Mixed Marriages Never Work
Ballad Of The Pale Fisherman – Mixed Blood Theater
“Lyrical” was the word Mom used to describe Ballad Of The Pale Fisherman and I have to agree. Lyrical is a good place to start. This show landed in my Top 10 largely on the strength of their Fringe-For-All preview. From that, I was able to divine that it was exactly the kind of theatrical storytelling I enjoy. Very Fringy, the only set pieces being a chair and an accordion down in the corner of the stage. Everything was created by the cast, the movement of their bodies and the direction of their gaze. And what movements, and what gazes, they were.
“Go to sleep, my child, my own
Land nor sea will call you home
My heart, my own…”
Ballad Of The Pale Fisherman is a story of longing. And love, and loss. It’s pretty much gorgeous from start to finish. Director Isabel K. Nelson has gathered quite the ensemble (Willie Gambucci, Diogo Lopes, Derek Lee Miller, Adelin Phelps, Anna Reichert, Natalie Remus, and Allison Witham) and set them loose on the story of a selkie, a seal (Reichert) pulled from the sea, trapped in the body of a woman. The selkie tries to make a life on land, married to the good fisherman (Lopes) who caught her in his nets, and fell in love. They have a child together. But when the fisherman discovers the lost seal skin which could allow his wife to return to the sea, and the seal community she left behind, everyone has some decisions to make.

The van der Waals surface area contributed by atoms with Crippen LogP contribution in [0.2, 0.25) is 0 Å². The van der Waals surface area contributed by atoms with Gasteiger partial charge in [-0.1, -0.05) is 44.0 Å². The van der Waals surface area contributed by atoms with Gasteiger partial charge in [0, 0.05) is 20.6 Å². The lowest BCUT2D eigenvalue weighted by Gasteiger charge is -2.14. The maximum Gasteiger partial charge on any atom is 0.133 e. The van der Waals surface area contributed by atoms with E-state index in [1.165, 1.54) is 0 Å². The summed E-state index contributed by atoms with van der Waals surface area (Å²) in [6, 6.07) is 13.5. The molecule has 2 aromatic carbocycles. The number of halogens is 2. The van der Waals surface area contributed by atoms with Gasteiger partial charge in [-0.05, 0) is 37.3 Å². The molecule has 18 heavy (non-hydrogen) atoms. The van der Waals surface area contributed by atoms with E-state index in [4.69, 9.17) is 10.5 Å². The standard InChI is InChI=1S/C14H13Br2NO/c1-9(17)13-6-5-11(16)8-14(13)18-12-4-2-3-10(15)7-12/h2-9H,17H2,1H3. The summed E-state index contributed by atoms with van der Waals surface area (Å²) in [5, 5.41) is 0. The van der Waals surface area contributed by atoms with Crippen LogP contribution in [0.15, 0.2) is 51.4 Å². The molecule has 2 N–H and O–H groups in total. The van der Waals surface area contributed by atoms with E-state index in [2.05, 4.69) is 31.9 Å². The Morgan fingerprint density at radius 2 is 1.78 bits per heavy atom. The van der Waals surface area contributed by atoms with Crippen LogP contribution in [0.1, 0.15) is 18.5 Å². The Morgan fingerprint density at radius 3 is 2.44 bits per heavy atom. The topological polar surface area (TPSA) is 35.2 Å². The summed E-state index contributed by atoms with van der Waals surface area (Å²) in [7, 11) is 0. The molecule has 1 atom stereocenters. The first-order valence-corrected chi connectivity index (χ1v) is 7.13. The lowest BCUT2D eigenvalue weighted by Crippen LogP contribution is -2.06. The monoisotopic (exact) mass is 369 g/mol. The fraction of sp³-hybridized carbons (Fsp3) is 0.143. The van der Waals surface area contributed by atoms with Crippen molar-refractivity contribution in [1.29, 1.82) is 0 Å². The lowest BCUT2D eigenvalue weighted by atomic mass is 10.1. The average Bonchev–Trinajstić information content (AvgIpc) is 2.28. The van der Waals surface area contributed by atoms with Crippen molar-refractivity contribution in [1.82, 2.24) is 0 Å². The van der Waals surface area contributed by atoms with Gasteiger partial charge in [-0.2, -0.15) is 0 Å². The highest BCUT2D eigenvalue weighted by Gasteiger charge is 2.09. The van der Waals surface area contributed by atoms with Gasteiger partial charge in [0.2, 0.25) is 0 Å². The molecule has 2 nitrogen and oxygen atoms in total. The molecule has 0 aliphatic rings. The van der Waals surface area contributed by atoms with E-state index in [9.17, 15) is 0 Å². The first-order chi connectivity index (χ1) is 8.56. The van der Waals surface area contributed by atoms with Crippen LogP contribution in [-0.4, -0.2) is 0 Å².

“She’s a seal! It’s never gonna work! You belong in the sea!”
The cast does some simple but nonetheless amazing vocal and physical work. They embody the elements of nature, a world of both land and sea. They create the town, both physically, and in the sense of the community and cast of characters that surrounds this unusual family. They transform into seals (also known as pale fishermen) and fish. They personify prejudice and forgiveness, fear and acceptance. Much of the humor comes from the three old ladies who mend the fishermen’s nets (Phelps, Remus and Witham), a slow-moving, hunchbacked, occasionally forgetful Greek chorus that you can’t help loving. They’re delightful creations.
“On land, she was drowning.”
Miller acts as narrator (and in those final moments is the best kind of narrator, revealing, almost accidentally, his connection to the story he tells). Miller also provides not just musical accompaniment but sound effects on his accordion. It took me a shamefully long time to realize the wind wasn’t a recorded sound cue, but Miller working the bellows of the musical instrument in his lap. The wind, and the undulations of the tide evident in everyone’s movements, is a hypnotic constant at the back of this tale.
“Something broke that day the seals died…”
Ballad Of The Pale Fisherman is a story full of enough romance to make anyone swoon. I am, I will admit, particularly susceptible to its charms, but the audience around me, including my mother, seemed transported as well. It’s funny and sweet and sad and just really, really lovely. It’s not the flashy kind of work that draws a lot of attention to itself, but it’s the kind of solid, well-crafted work that makes for the most satisfying of audience experiences. Give me substance over flash any day, if it’s substance like this.
5 stars, Very Highly Recommended
NEXT PERFORMANCE – Sunday 8/8 at 5:30pm
(Then Wednesday 8/11 at 10pm, Friday 8/13 at 7pm, and Sunday 8/15 at 7pm)
Fringe show #10 – Saturday, 8/7 2:30pm